Clarity


I am in a cab that is stuck in heavy traffic. All around me, drivers are tapping their steering wheels impatiently, while some others are busy on their phones.

My phone’s battery is at a meagre 5%, and with no messages to check or people to call, my gaze wanders to the buildings on either side of the pavement. I crane my neck to see the trees lining the road. The blue sky appears bleached under the glaring sun. The leaves on the trees filter the sun’s light in various patterns, each pattern unique.

Amongst all these trees with leaves is also a wise old tree that is bereft of leaves. A sudden movement on this tree’s branches catches my eye. I realize that it is a bird, a crow.

Picture courtesy – Illustrated by Ann & Ani (image copyrighted)

The crow keeps moving up and down one particular branch. Up, down, pause, up, down, pause…the crow keeps repeating this for sometime.

I wonder what the crow is thinking. Is he worrying about his loved ones? Is he confused about choices that he has to make? Is he testing the tree for its suitability for him to build a nest and start a family?

The crow continues pacing. After a few minutes, he stops, his head clear. He has made up his mind. Soon, he flies away.

This is quite similar to how we humans behave too, especially when we are confused, and have to make choices or have to take firm decisions in our lives.

Sometimes, we require ‘alone time’ in our minds to sift through our thoughts, think through the consequences, process them, and then come to a decision.

Sometimes, we pace up and down our living rooms, or embark on solitary walks, thinking and evaluating.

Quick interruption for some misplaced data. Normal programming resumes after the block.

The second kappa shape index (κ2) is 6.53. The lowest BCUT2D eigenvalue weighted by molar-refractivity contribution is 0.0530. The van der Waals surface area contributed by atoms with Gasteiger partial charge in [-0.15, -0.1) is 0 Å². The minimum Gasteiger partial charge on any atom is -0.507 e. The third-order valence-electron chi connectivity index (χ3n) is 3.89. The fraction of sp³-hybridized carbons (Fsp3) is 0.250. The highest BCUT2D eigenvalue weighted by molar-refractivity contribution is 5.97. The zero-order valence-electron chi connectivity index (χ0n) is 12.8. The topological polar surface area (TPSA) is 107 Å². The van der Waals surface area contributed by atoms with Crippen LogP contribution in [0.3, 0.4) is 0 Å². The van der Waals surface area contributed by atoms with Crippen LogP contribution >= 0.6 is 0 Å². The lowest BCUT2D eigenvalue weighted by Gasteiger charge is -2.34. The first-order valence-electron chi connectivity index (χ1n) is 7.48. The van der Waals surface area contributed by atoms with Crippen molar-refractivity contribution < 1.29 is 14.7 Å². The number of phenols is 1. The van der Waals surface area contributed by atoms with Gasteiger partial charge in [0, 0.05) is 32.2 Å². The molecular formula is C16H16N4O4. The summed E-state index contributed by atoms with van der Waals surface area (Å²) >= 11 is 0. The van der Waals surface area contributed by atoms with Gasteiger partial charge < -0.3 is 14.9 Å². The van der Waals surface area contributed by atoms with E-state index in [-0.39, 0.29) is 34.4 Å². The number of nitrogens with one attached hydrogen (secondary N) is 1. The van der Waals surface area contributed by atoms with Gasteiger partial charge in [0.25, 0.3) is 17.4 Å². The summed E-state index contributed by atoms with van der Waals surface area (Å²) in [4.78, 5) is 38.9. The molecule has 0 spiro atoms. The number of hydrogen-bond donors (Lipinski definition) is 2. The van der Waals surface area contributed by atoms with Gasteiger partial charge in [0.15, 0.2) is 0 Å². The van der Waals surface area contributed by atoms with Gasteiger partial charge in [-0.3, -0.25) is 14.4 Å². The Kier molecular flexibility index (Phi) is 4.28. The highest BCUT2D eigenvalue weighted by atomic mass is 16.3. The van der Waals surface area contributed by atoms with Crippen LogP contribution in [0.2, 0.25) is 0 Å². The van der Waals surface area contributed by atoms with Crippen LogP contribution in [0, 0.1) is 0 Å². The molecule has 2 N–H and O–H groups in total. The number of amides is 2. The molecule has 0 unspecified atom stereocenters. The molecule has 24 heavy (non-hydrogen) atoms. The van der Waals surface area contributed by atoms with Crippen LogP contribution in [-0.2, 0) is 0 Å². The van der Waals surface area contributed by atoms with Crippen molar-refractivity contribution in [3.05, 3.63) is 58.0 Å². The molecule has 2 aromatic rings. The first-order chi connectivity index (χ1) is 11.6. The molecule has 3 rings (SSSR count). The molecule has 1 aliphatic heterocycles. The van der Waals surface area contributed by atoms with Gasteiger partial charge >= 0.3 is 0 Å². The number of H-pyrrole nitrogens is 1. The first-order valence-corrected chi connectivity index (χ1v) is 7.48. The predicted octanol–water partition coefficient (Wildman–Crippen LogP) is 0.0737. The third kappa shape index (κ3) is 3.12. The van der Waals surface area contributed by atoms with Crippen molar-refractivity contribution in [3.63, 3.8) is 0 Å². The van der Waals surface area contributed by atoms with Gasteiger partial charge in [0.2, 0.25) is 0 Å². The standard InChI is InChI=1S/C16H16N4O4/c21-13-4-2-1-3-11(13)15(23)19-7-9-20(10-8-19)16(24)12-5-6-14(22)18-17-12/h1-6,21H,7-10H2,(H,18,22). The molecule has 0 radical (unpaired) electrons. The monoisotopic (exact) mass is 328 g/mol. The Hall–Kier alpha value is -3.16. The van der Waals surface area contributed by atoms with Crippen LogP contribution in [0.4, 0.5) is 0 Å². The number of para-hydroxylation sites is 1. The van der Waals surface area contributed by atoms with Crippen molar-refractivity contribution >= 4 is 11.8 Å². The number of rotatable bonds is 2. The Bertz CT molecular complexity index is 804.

And always, when we look within, the right answer comes to us, at the right time. It was always there, it just needed us to choose it.

And then comes clarity, and a sense of lightness.

Just like the crow that flew away into the sky. Free now, that the decision had been made.

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Letting go in bits and pieces…


The excitement at home is palpable. My son is scurrying about, double-checking, triple-checking and quadruple-checking with me; ensuring that all the items on the checklist given by his school have been packed.

He is going away on a three-day school trip, the longest he has been away from home and from all of us.

We have to drop him early tomorrow, so we try to get him to sleep early. He checks his big backpack, and a smaller backpack, one last time, before he hits the bed.

His excitement is contagious; we are also caught up in it all.

As his mom, I hope he will be fine, and able to manage on his own. Above everything, I want him to have fun.

His elder sister, who has been on many such trips, gives him a few tips. He is after all the youngest, and it is time to let him go!

The next morning flies by in a flurry of last minute checking, and driving to school. Many children and parents are already there. In what seems like a jiffy, the children board the coaches, and with a few waves and yells, they are off.

Picture courtesy – wikiclipart

I head back home. It is like any other school day, when the kids are not around, but the house seems a tad emptier. I go around the house picking up stuff. On my son’s table are some eraser shavings, a half-done sketch of an animal, and a pencil. Suddenly, it hits me that a bundle of energy will not rush into the house at 4 pm, for the next two days. There will be no non-stop chatter about the school day or animals, or the cats in the neighbourhood.